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Just Plain Free Money


Some would say Carbondale’s losing its favorite bracelet, one charm at a time, to monied newcomers eager to show us the latest trends. It’s a slippery slope, reaching for that carat. One minute we’re standing on a hill overlooking our town, and the next thing we know we’re taking a downvalley bus home because we can’t afford to live here anymore…

Letting the money take over is the worst-case-scenario because money doesn’t have imagination. Money only cares about more money. And in order to maintain a vibrant anything (town, economy, circus) one must make room for variety, especially when it comes to money.

Wealth does not reflect a man’s character; it reflects his bank account. –Rutger Bregman*

If we don’t manage a way for people of all walks to live comfortably in Carbondale, they won’t. We’ll get EVS (Empty Village Syndrome) and it isn’t just the young people we should focus on keeping. If I was retired and I could sell my house for enough to buy another house and still have a big pile of money, I would seriously consider leaving Carbondale. In order for our community to continue to thrive we need to convince people of all ages and affiliations to stay here.

On a national level, it’s much worse. People in Detroit can’t sell out, and even though they go to work every day they can barely survive, much less thrive. The only reason the American Dream lasted for this long is because people could afford to buy a house and take a summer vacation. The system won’t continue to work if the average worker keeps taking it in the teeth from every side. (And if you’re one of the privileged 1% you should be even more worried. Remember, the French aristocrats didn’t see it coming either.)

Luckily, there is a simple-yet-outrageous-sounding solution. It’s not my idea originally (however, I did ponder it in college; why can’t we marry socialism with capitalism? What if we made sure every citizen had their basic needs met, and then continued to foster an open market based economy? Even as a sophomore at a state college I could see the potential.) Thomas Paine thought of it way back in the founding days of our country: the Citizen Stipend. Or as I like to call it: Just Plain Free Money.

Here’s how it works: every single person collects a check from the government each month. A check that is enough to cover the basics: food & water, clothing, shelter, health care and education. (Unfortunately the cost of those electric icicles that hang off the roof and look terrible during the day, but lovely at night are not included. I mean, we have to draw the line somewhere.)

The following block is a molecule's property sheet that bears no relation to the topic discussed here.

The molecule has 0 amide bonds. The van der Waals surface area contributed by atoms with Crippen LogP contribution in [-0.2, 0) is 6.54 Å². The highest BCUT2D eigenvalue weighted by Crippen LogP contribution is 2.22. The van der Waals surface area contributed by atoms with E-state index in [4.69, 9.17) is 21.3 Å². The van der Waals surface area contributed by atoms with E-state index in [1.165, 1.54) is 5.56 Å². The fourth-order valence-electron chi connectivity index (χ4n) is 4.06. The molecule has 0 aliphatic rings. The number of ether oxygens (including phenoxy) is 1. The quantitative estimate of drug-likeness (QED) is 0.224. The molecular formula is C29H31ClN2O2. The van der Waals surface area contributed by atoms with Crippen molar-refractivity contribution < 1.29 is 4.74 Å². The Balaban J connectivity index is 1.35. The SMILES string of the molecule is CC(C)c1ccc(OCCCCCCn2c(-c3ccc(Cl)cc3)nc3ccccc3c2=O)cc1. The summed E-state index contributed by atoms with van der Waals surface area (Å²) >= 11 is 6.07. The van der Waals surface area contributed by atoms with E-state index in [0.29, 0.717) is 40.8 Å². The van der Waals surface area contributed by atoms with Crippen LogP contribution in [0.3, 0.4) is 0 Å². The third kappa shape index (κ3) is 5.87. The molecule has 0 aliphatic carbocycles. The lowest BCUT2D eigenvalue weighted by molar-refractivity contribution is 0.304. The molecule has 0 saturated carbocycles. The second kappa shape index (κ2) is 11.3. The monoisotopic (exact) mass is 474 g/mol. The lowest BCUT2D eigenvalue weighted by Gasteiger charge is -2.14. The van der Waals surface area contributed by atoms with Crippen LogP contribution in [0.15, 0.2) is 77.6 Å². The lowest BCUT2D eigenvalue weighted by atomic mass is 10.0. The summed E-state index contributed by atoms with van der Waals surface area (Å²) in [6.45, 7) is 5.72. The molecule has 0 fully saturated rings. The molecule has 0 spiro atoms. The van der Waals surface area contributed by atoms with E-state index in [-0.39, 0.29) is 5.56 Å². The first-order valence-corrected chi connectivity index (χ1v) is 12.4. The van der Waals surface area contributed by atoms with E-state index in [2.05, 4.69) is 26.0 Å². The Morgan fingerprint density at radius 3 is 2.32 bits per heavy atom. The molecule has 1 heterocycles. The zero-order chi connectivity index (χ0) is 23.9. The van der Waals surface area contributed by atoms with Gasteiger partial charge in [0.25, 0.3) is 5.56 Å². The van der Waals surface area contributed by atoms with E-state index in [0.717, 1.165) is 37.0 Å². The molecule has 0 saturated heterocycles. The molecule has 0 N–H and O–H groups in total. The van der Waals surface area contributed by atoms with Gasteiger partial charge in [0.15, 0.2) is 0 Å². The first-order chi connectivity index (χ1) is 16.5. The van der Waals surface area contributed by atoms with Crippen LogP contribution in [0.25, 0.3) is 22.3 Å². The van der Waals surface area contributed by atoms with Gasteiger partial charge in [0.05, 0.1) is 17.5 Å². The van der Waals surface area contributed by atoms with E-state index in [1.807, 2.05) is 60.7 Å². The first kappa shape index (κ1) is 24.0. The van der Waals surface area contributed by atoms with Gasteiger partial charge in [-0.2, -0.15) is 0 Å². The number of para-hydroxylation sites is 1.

"Boom!" As my friend Taryne likes to say. That’s it. It’s not welfare because it goes to everyone, even cute little billionaires who don’t need it (although if they are as wealthy in character they’ll donate theirs… my opinion.) People will still go to work because humans like to be productive and useful, and because we still have to buy Christmas lights. It will eliminate homelessness and school lunchmeat. A huge lot of our problems solved with one little act; problems like crime, domestic violence and child hunger. Not to mention the increase in artists, acrobats and tinkers because people won’t have to take a middle-management-soul-killing job unless they want to. The creativity level would soar. And instead of teaching our children how to sit still for eight hours at a time, we could encourage them to find and follow their dreams. Oh- and I almost forgot, corporations do not receive the stipend. No matter what. “That’s it. It’s in the books.” -UB

Where does all the money come from, you ask? Easy, it comes from us; between our taxes and our spending (through corporations’ taxes) there’s more than enough to go around. We just need to cut into the enormous pie that is the defense budget. Yep, I said it. We have to stop a few Greedy Guts who are currently gorging themselves at the Mad Hatter’s table of American government.

Locally, we could get started on a smaller scale… maybe in the form of free trash/recycling removal, or an open tab at the Pour House on Last Saturdays. Whaddya say Carbondale Trustees: how about an incentive program for regular folks to remain in Carbondale? Because, let’s face it, they’re why this town was so flippin charming in the first place.


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